Health: 'Two-tier' gibe over anti-smoking drive

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THE GOVERNMENT'S strategy to stop teenage smoking will introduce "means-testing" to the health service, the Tories claimed yesterday as Frank Dobson unveiled measures to help people to "kick the deadly habit".

Alan Duncan, the Tory health spokesman, said the availability of nicotine patches on the NHS only to those on low incomes would create a "two-tier" system of provision. "We can see what the Government is trying to do but it goes against everything Labour has ever said about the health service." Ministers would be "actually introducing a two-tier health system of provision and introduce more of the rationing they say doesn't exist".

However, in his long- awaited Commons statement on the White Paper "Tobacco Kills", Mr Dobson, Secretary of State for Health, said the Government's package was a significant step towards "keeping children from turning to cigarettes". His measure would end tobacco advertising on billboards and in the printed media in this parliamentary session, alongside a crackdown on illegal tobacco sales to youngsters, he said.

While he did not go so far as to enforce no-smoking areas in pubs and restaurants, Mr Dobson made clear smoking caused 84 per cent of lung-cancer deaths. It was the "principal avoidable cause of premature deaths" in Britain and the number of children smoking was going up. "We want to help existing smokers quit the habit and help children ... not to get addicted in the first place." While the Government faced an "uphill struggle"against teenage smoking because tobacco companies were doing all they could to promote sales, that would change. "We are faced with clever ... advertising material to lure youngsters into the habit ... that is because the tobacco industry have to keep recruiting new smokers to make up for the 120,000 of their own loyal customers they kill off every year."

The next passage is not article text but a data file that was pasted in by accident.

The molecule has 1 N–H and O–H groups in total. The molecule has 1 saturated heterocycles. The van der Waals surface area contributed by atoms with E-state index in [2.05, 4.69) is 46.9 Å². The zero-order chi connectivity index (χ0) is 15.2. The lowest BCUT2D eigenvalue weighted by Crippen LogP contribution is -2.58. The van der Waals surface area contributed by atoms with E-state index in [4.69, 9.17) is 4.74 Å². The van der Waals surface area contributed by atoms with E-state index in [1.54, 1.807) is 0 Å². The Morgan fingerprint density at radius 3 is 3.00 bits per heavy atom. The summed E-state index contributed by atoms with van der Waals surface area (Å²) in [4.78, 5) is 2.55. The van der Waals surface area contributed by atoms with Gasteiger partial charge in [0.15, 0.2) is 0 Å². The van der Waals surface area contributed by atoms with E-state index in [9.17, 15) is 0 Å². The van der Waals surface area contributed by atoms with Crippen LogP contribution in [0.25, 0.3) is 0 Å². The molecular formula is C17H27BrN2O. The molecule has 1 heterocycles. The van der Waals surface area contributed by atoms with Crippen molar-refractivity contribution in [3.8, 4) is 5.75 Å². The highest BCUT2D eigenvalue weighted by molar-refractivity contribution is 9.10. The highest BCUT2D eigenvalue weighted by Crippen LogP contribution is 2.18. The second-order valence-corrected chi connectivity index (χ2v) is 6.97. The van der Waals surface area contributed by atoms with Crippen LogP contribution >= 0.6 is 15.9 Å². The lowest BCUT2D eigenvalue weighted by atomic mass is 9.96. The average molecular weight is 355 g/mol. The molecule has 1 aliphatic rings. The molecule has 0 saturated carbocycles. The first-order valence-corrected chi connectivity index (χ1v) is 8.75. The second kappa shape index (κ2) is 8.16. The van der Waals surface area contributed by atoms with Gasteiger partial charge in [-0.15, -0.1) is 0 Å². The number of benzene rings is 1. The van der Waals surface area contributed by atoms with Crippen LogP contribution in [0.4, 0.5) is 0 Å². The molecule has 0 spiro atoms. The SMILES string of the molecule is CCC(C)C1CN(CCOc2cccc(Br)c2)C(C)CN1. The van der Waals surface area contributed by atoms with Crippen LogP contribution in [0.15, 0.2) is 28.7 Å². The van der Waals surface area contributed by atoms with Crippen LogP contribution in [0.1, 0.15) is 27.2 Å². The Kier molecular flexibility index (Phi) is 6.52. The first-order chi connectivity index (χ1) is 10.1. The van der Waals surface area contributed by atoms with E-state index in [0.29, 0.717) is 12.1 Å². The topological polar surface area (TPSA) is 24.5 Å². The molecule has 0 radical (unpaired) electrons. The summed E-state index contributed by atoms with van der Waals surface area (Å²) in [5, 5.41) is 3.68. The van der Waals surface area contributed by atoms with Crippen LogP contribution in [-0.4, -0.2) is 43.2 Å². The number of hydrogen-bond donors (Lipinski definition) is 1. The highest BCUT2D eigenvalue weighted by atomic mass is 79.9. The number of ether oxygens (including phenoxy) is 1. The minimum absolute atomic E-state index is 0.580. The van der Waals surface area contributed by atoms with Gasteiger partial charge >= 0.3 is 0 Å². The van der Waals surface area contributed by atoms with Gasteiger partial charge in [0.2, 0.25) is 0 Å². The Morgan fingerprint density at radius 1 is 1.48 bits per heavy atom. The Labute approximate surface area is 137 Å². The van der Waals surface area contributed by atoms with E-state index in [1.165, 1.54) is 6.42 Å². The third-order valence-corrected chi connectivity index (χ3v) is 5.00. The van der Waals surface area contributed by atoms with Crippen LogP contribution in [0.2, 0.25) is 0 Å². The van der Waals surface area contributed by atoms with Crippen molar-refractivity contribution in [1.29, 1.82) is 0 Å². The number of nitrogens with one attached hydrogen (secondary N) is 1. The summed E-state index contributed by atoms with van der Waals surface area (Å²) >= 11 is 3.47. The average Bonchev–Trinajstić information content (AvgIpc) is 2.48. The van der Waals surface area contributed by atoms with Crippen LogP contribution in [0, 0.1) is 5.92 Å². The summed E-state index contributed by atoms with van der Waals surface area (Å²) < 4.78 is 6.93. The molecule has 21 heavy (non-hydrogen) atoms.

Existing smokers would be helped to give up by an extra pounds 60m for nicotine replacement therapies, he said.

But Mr Duncan, referring to last year's failure to agree a European-wide ban on tobacco sponsorship for Formula One motor racing, said Labour believed advertising was all right "so long as it appears at speeds in excess of 100mph.

"Banning advertising can lead to more price competition and prevent advertising to encourage smokers to switch to less harmful brands," he added.

Challenging the Government over a possible loss of tax revenue, he accused Mr Dobson of having watered down his original intentions in a "much-delayed White Paper". Mr Duncan said: "We look forward to reducing smoking in this country by persuasion rather than bossiness and by concentrating it on the young."

War on smoking, page 12